Marty Misener from South West Ontario Veterinary Services,Moderate Virulence ASFV Spread: “An Even Slower Fuse”

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African Swine Fever Virus (ASFV) is most often described as being highly contagious and causing virulent disease with very high mortality. The fact of the matter is that ASFV is not highly contagious. It certainly is contagious but only a relatively low percentage (30 %) of animals exposed to the virus will actually become infected from that exposure. To some extent this low level of spread presents some very real disease early detection and control problems. People usually like to say that if there was a Transboundary Disease like ASFV that got into a naïve population you would know for sure that something special was happening because the disease would spread like “wild fire” and mortality would rise very quickly. Not so true for ASFV. Once in the barn the disease spreads somewhat slowly until it gradually builds to a higher number of sick pigs and then later on a higher level of mortality. In the beginning it would be easy to miss that the virus was already in the barn based on the initial daily mortality records. The problem is compounded further with some of the newer and very pesky moderate or low virulence ASFV strains that are becoming more common.  Early detection will require very good observation of an acute change in health and mortality in a relatively small population in the barn. It won’t likely be detected early on in a population by simply reviewing mortality statistics.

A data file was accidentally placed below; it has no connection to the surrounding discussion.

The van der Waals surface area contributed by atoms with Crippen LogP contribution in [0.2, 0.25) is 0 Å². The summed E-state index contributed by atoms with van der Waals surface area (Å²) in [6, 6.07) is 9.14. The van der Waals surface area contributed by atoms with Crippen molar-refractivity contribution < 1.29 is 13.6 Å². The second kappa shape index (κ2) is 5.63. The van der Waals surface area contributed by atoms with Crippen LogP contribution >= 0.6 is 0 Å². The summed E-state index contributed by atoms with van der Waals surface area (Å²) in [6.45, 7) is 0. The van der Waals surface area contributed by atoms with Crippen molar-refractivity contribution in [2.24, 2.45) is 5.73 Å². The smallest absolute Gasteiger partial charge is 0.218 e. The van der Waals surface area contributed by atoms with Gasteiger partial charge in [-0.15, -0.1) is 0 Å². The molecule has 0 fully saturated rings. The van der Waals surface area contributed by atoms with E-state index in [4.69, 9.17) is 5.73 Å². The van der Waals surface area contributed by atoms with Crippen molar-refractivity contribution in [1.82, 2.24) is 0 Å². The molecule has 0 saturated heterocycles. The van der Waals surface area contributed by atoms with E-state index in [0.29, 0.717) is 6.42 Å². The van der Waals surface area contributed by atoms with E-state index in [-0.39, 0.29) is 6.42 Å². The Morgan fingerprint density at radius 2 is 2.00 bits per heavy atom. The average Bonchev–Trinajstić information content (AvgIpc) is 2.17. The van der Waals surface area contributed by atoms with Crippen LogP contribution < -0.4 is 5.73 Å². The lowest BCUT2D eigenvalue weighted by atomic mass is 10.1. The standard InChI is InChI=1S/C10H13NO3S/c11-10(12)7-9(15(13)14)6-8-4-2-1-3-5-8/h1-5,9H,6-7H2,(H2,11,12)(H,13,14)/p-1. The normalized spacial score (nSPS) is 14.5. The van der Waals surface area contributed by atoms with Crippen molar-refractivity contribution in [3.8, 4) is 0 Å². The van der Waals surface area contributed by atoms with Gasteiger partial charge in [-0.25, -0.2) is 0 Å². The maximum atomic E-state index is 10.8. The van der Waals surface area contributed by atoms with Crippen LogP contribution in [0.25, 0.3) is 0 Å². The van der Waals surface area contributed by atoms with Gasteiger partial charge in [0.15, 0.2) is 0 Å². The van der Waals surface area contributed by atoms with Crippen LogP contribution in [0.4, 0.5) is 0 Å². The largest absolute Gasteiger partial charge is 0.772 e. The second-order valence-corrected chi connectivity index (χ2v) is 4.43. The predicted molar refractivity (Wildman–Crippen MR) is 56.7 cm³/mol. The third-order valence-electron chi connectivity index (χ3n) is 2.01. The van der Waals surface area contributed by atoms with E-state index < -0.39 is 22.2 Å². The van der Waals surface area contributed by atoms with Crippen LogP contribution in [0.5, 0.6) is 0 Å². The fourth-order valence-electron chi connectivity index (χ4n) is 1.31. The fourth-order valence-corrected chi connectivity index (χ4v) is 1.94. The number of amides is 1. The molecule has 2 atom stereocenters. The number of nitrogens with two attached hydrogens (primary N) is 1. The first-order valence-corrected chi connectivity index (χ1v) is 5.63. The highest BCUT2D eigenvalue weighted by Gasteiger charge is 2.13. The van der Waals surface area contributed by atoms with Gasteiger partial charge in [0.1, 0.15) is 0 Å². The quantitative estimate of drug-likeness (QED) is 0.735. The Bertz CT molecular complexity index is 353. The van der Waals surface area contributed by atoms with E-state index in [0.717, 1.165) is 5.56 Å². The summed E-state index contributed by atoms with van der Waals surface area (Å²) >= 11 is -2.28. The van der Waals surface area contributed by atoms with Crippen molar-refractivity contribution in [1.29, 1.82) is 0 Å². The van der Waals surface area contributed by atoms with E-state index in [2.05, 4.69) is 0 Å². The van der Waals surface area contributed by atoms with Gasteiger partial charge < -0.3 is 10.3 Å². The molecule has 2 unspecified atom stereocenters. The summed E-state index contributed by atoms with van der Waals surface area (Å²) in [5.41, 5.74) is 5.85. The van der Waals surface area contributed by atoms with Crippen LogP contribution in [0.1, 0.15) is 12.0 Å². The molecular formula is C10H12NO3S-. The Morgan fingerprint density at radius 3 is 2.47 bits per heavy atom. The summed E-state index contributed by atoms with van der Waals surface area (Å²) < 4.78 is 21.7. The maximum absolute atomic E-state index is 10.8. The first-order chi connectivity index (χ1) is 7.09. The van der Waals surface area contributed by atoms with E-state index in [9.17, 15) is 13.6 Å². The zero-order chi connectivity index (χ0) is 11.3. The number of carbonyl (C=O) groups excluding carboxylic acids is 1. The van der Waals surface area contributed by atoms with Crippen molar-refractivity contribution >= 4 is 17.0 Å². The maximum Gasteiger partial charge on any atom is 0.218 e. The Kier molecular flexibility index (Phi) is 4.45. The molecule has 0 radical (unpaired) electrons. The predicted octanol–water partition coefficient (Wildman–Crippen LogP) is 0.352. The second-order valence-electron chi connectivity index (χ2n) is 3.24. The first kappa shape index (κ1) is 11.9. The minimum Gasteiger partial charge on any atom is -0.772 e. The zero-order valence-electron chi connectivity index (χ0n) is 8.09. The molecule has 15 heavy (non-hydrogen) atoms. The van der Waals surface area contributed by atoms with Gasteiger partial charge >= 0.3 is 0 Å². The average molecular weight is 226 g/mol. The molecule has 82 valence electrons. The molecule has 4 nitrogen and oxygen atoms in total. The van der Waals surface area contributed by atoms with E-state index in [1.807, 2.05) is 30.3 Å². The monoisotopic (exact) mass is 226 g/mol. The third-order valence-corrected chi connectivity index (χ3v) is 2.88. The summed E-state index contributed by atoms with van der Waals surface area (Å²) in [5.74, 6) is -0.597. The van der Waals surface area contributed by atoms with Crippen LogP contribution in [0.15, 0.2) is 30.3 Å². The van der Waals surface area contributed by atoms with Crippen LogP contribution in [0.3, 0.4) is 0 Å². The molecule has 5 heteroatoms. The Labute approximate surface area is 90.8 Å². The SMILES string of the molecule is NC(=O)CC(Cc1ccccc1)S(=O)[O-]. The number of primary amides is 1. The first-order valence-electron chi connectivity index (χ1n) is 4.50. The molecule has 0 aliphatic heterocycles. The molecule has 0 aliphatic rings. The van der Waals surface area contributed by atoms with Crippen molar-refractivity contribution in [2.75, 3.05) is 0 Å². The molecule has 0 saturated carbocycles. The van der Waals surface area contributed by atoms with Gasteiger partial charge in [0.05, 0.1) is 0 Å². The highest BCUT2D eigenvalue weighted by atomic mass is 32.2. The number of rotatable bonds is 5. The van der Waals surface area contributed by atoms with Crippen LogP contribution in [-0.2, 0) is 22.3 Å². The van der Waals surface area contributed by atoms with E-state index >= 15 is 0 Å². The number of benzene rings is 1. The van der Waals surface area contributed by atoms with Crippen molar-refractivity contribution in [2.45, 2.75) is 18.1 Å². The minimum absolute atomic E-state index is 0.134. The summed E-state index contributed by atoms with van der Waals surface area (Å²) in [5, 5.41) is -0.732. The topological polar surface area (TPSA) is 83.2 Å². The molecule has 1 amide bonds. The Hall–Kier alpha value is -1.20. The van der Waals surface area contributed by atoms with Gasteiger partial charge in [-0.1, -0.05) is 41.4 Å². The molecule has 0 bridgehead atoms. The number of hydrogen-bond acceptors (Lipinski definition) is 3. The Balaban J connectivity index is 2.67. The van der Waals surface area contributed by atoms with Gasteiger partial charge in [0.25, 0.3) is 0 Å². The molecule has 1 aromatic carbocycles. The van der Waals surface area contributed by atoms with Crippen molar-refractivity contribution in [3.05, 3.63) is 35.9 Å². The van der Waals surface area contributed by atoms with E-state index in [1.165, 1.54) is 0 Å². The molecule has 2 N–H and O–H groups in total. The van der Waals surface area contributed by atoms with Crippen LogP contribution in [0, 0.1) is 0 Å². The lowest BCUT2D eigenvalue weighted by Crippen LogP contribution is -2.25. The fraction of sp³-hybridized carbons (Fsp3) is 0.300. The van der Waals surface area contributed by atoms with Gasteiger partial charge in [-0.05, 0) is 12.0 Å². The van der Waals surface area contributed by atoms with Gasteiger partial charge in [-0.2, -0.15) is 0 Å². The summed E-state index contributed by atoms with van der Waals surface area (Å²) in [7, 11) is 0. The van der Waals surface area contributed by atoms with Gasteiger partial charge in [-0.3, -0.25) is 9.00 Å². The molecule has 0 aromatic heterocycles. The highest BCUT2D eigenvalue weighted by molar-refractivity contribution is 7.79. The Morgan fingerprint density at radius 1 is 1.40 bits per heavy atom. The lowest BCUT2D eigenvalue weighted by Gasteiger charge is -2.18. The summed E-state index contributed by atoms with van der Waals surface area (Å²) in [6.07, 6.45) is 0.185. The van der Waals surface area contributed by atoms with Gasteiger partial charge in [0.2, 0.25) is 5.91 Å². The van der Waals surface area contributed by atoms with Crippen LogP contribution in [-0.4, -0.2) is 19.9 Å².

Understanding ASFV transmission dynamics within a herd is necessary in order to prepare for and respond to an outbreak. Although the transmission parameters for the highly virulent ASF strains have been estimated in several studies, there are relatively few studies focused on moderately virulent ASFV strains. These researchers from the University of Minnesota and APHIS estimated the adequate contact rate for moderately virulent ASFV strains and determined the statistical distributions for the durations of mild and severe clinical signs using individual, pig-level data. An individual pig based disease transmission model was then used to estimate the time to detect ASF infection based on increased mild clinical signs, severe clinical signs, or daily mortality. How long does it take to spot ASFV after it makes its way into the barn?

The researchers found the following:

  • It may take 2 weeks or longer to detect ASF in a finisher barn via mild clinical signs or increased mortality beyond levels expected in routine production.
  • The long latent infected period for an individual pig (mean 4.5, 95% P.I., 2.4 – 7.2 days) will slow down the appearance of detectable clinical signs. Latent period is the time between infection and onset of sickness.

Take Home Message:

  • ASFV is very much like a slow burning fuse that is difficult to spot in a pig barn and it requires a keen eye to spot some unusual clinical signs or mortality but you can expect a particularly bad outcome. Finding out sooner rather than later will be paramount in stopping spread to the next barn.

Ref: Sasidhar Malladi , Amos Ssematimba , Peter J Bonney , Kaitlyn M St Charles  Timothy Boyer, Timothy Goldsmith , Emily Walz , Carol J Cardona , Marie R Culhane   Predicting the time to detect moderately virulent African swine fever virus in finisher swine herds using a stochastic disease transmission model  BMC Vet Res . 2022 Mar 2;18(1):84. doi: 10.1186/s12917-022-03188-6.